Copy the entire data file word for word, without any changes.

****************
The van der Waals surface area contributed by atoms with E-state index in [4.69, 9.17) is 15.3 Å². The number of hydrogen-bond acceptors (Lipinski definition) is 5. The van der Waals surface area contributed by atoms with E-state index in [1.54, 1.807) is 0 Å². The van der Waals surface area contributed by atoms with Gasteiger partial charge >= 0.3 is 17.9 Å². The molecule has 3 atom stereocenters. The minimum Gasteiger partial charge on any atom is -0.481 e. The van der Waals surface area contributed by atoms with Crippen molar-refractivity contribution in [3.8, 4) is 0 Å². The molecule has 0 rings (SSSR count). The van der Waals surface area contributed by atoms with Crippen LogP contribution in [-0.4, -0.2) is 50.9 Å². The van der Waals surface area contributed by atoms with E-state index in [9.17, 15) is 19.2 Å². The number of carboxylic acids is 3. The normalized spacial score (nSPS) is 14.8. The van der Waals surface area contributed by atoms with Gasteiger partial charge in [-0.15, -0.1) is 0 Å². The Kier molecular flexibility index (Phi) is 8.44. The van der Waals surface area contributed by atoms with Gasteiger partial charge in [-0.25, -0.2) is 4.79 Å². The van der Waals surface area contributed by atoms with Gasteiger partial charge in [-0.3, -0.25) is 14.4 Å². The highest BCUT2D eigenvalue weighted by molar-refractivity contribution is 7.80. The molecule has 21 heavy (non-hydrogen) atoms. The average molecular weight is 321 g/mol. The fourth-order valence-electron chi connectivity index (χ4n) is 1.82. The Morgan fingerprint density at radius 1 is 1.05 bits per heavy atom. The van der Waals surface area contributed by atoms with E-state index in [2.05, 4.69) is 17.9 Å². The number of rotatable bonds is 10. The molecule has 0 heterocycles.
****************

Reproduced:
The van der Waals surface area contributed by atoms with E-state index in [4.69, 9.17) is 15.3 Å². The number of hydrogen-bond acceptors (Lipinski definition) is 5. The van der Waals surface area contributed by atoms with E-state index in [1.54, 1.807) is 0 Å². The van der Waals surface area contributed by atoms with Gasteiger partial charge >= 0.3 is 17.9 Å². The molecule has 3 atom stereocenters. The minimum Gasteiger partial charge on any atom is -0.481 e. The van der Waals surface area contributed by atoms with Crippen molar-refractivity contribution in [3.8, 4) is 0 Å². The molecule has 0 rings (SSSR count). The van der Waals surface area contributed by atoms with Crippen LogP contribution in [-0.4, -0.2) is 50.9 Å². The van der Waals surface area contributed by atoms with E-state index in [9.17, 15) is 19.2 Å². The number of carboxylic acids is 3. The normalized spacial score (nSPS) is 14.8. The van der Waals surface area contributed by atoms with Gasteiger partial charge in [-0.15, -0.1) is 0 Å². The Kier molecular flexibility index (Phi) is 8.44. The van der Waals surface area contributed by atoms with Gasteiger partial charge in [-0.25, -0.2) is 4.79 Å². The van der Waals surface area contributed by atoms with Gasteiger partial charge in [-0.3, -0.25) is 14.4 Å². The highest BCUT2D eigenvalue weighted by molar-refractivity contribution is 7.80. The molecule has 21 heavy (non-hydrogen) atoms. The average molecular weight is 321 g/mol. The fourth-order valence-electron chi connectivity index (χ4n) is 1.82. The Morgan fingerprint density at radius 1 is 1.05 bits per heavy atom. The van der Waals surface area contributed by atoms with E-state index in [2.05, 4.69) is 17.9 Å². The number of rotatable bonds is 10. The molecule has 0 heterocycles.